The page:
Bump, an information-sharing app, and photo sharing app Flock, will cease to exist January 31st, though they may live on within other Google products.
Google will soon close two of its most recent app purchases.
Google bought Bump and Flock in September for an undisclosed sum, but the apps will be discontinued from 31 January.
Bump was started five years ago and allowed users to pass contact details and other information by bumping their two devices together. Originally available for iOS and Android, the technology, which combined GPS and Bluetooth with motion sensing, later became available for desktop machines.
Flock, the younger of the two apps, was designed to crowdsource photos from friends who all attended the same event to create a single photo album for an occasion.
While Bump was something of a fad at the time as new technology, Flock never really found its feet as part of the wave of photo sharing apps that have surfaced the past 18 months.
Speaking on the company blog, Bump CEO Dave Lieb told users, "Over the years, we've been inspired and humbled by the millions of people who have used Bump and Flock. Your feedback, enthusiasm, and support has brought much meaning to our work, and we want to thank you all for that."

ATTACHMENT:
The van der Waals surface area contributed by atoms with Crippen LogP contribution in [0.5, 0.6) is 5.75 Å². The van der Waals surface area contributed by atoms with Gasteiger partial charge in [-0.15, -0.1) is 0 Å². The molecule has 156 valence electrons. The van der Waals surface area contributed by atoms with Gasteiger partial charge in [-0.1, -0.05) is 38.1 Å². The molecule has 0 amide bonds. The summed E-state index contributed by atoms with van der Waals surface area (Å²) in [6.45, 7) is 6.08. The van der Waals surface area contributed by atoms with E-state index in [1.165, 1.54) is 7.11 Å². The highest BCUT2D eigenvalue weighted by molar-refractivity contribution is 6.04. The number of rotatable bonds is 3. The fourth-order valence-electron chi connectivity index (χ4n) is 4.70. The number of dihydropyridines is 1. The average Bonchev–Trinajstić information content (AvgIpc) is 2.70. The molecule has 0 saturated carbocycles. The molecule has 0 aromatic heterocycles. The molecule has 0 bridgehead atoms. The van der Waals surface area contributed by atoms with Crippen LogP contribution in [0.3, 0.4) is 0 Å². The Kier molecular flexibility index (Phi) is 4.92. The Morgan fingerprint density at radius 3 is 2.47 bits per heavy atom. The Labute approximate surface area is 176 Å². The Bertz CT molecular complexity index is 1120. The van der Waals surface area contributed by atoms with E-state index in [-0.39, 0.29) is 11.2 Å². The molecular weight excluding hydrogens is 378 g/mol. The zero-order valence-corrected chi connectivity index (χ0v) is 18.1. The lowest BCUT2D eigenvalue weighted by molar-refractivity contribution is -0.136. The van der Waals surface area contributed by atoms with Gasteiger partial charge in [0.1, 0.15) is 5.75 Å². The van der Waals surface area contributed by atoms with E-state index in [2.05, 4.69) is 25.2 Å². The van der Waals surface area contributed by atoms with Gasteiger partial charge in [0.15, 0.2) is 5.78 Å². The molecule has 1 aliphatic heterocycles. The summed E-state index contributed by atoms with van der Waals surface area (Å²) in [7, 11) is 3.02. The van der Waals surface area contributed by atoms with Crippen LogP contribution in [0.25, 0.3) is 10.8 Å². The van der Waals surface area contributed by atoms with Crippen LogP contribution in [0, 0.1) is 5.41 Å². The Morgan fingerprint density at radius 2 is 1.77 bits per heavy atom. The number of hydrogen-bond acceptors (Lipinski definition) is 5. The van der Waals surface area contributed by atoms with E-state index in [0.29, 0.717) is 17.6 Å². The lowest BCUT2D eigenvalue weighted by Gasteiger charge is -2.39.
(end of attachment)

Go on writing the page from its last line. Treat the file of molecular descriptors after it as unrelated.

He explained that users will be able to download their data from the website over the next month, before adding, "In many ways, Bump was a revolutionary product that inspired many subsequent advances and helped push the world forward. We hope our new creations at Google will do the same."
Google has not revealed what these new creations will be, but it is safe to speculate that a honed version of the Bump technology will be involved, while Flock might well become part of the increased Google Plus integration in Android and Picasa.
This article was originally published on the Inquirer.
Chris Merriman is a freelance technology journalist. He graduated from the University of Sunderland a very long time ago. He got his first smartphone in 2003 and his first soldering iron in 1989. Before joining The INQUIRER, he divided his time between managing social media campaigns, music and tech journalism, radio presenting and DJing in London's glittering West End. His love of all things tech is inherited from his grandfather, who worked on NASA's Apollo program and used to keep discarded rocket prototypes in the garage to cannibalise for odd jobs round the house. Chris writes for technology publications including V3 and The INQUIRER.
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